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|Subject:||Non-native pronunciation of English|
|Question:||Many German adults learning English pronounce ''the'' something like ''ze'', whereas many Dutch pronounce it as ''de''. Neither German nor Dutch have a voiced /th/, but both languages have /d/ and /z/. So why does one language tend towards /z/ while the other tends to /d/?|
|Reply:||Hi, Your question is an interesting one and it is often asked, as the same phenomenon occurs in other countries. The French also pronounce voiced /th/ as /z/ and voiceless /th/ (as in 'thin') as /s/, just as the Germans do. And in Québec, one pronounces the two /th/s as /d/ and /t/, just as the Dutch do. And of course, French doesn't have the dental /th/ phonemes. So why the difference? From a phonetic standpoint, both /t,d/ and /s,z/ share some common features with voiced and voiceless /th/: /t,d/ is dental, as is /th/ while /s,z/ are fricatives (consonants which make a friction noise during their production) as is /th/. So speakers of France French and German choose to retain the same type of sound (i.e. a fricative) but modify the place of articulation, substituting an alveolar (area just behind the teeth) place for the dental, while speakers of French in Québec and the Dutch keep the place of articulation (the dental area) but substitute a stop (a sound where the outgoing air is momentarily stopped during its production) for the fricative. But that still doesn't really explain the difference, doesn't it? Well, not really. The answer probably lies in cultural customs...For some reason, that is simply the way the Germans and the French have been pronouncing these sounds and in the long run, it seems that it has become a 'custom', the same being true for the Québécois and the Dutch. It's a cultural thing, really! Hope this helps!|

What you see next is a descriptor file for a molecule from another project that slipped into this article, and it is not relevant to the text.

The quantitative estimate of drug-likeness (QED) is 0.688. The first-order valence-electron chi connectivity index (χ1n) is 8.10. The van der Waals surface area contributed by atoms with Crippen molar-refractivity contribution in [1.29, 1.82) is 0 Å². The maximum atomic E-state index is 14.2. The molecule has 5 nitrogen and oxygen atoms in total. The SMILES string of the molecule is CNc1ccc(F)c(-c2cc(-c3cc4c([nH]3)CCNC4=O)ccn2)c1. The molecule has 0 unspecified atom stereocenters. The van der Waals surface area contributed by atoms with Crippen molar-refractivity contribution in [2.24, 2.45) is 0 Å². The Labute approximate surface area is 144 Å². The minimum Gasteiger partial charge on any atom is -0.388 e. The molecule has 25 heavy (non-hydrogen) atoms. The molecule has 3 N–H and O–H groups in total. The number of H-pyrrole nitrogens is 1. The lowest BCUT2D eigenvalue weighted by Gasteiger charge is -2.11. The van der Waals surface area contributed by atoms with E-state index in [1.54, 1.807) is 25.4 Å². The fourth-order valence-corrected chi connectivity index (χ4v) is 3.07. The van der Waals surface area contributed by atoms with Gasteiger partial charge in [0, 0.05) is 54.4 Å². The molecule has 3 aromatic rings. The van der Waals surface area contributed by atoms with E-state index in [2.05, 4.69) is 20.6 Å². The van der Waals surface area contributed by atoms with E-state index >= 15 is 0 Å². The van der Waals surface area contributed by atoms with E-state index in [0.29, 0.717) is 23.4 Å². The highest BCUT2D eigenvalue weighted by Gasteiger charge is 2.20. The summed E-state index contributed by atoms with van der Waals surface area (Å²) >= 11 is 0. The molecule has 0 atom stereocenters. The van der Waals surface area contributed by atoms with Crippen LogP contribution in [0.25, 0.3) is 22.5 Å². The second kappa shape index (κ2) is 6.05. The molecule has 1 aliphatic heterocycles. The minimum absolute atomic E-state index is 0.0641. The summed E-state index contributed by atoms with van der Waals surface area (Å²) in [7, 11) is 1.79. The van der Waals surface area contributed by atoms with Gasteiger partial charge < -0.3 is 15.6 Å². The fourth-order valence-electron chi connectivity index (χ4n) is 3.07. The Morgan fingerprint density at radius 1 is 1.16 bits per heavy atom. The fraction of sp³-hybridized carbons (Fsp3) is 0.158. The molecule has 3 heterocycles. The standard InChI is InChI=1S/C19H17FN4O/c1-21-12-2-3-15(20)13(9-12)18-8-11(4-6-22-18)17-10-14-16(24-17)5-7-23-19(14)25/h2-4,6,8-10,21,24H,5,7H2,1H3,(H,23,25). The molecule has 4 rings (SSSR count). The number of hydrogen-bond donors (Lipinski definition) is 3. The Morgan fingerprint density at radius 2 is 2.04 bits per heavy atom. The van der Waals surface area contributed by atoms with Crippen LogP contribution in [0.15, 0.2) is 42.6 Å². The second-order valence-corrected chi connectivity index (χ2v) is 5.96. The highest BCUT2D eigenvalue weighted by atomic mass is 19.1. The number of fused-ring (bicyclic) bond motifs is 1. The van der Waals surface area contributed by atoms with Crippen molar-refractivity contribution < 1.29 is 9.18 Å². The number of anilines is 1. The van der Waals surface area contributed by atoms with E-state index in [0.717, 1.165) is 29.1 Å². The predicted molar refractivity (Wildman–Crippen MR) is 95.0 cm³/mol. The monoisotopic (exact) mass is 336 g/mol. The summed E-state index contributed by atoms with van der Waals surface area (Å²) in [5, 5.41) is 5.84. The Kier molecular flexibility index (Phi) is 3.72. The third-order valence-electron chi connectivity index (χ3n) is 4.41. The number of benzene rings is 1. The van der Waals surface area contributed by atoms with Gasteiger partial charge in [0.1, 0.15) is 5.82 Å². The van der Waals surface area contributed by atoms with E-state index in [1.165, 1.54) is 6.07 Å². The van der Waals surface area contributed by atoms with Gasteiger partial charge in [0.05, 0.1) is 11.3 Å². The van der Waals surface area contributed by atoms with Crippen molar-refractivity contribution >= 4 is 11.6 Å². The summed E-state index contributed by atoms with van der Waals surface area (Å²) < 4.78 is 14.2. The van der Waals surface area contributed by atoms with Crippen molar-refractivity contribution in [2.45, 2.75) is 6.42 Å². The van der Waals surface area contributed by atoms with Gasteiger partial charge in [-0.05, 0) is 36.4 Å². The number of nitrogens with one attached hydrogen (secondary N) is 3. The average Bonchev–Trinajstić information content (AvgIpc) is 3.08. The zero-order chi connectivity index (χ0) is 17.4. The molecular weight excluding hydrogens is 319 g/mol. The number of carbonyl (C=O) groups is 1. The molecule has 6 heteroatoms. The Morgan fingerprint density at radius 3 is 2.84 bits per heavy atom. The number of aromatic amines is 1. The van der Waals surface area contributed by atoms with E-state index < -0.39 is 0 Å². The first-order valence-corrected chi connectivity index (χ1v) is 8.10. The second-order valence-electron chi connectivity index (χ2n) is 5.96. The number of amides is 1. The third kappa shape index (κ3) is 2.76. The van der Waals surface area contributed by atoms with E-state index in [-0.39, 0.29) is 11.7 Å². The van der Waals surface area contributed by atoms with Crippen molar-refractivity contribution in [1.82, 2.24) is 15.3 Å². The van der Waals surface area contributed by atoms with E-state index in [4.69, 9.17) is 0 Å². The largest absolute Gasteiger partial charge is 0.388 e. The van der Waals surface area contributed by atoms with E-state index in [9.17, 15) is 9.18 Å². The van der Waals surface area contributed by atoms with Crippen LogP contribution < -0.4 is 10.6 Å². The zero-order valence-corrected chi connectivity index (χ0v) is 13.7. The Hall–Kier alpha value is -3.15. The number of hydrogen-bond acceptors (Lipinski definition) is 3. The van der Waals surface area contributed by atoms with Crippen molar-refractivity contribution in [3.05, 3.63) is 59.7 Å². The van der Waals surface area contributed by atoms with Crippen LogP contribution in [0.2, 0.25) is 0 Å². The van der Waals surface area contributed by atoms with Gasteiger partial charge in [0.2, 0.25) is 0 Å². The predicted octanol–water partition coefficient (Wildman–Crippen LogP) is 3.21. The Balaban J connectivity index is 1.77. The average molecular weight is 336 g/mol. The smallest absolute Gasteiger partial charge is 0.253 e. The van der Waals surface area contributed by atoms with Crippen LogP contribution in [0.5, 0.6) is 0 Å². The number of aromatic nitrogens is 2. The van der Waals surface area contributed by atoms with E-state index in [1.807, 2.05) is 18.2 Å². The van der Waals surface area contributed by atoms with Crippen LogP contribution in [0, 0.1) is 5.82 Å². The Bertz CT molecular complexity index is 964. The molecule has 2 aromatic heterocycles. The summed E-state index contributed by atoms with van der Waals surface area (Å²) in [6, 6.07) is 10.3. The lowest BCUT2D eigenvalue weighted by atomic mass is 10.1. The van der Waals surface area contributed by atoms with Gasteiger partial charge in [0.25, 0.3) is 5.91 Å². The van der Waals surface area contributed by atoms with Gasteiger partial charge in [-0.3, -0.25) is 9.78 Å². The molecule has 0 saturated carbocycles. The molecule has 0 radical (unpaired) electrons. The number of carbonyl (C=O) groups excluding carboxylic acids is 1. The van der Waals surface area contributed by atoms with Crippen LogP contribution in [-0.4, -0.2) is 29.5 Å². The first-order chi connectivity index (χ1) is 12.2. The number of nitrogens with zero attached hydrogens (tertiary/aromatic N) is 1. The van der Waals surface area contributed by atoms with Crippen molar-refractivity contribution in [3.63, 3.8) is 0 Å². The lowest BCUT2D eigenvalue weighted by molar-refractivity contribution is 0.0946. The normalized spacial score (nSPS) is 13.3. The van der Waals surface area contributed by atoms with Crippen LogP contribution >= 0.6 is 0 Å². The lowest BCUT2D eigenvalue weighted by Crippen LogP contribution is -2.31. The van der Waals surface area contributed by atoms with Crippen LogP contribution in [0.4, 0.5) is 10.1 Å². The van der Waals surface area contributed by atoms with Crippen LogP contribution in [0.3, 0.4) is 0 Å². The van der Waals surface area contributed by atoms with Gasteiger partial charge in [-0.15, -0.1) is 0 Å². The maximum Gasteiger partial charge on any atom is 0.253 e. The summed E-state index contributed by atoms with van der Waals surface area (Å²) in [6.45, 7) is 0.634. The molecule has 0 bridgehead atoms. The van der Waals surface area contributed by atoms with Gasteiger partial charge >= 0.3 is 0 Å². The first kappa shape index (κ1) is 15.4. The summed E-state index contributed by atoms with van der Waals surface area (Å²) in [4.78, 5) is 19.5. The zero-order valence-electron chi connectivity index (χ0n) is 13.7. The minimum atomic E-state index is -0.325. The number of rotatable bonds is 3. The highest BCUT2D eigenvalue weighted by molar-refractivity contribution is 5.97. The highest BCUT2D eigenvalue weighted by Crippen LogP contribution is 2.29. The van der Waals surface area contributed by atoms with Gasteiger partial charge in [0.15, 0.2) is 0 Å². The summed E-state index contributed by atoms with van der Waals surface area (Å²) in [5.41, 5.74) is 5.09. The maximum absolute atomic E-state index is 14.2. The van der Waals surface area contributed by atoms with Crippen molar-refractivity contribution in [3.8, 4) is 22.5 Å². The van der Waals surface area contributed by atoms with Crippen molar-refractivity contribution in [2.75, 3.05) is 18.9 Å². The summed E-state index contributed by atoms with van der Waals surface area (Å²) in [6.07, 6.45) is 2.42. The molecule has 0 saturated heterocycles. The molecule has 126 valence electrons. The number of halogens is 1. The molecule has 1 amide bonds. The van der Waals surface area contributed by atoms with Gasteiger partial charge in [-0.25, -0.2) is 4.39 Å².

|Reply From:||Robert A Papen click here to access email|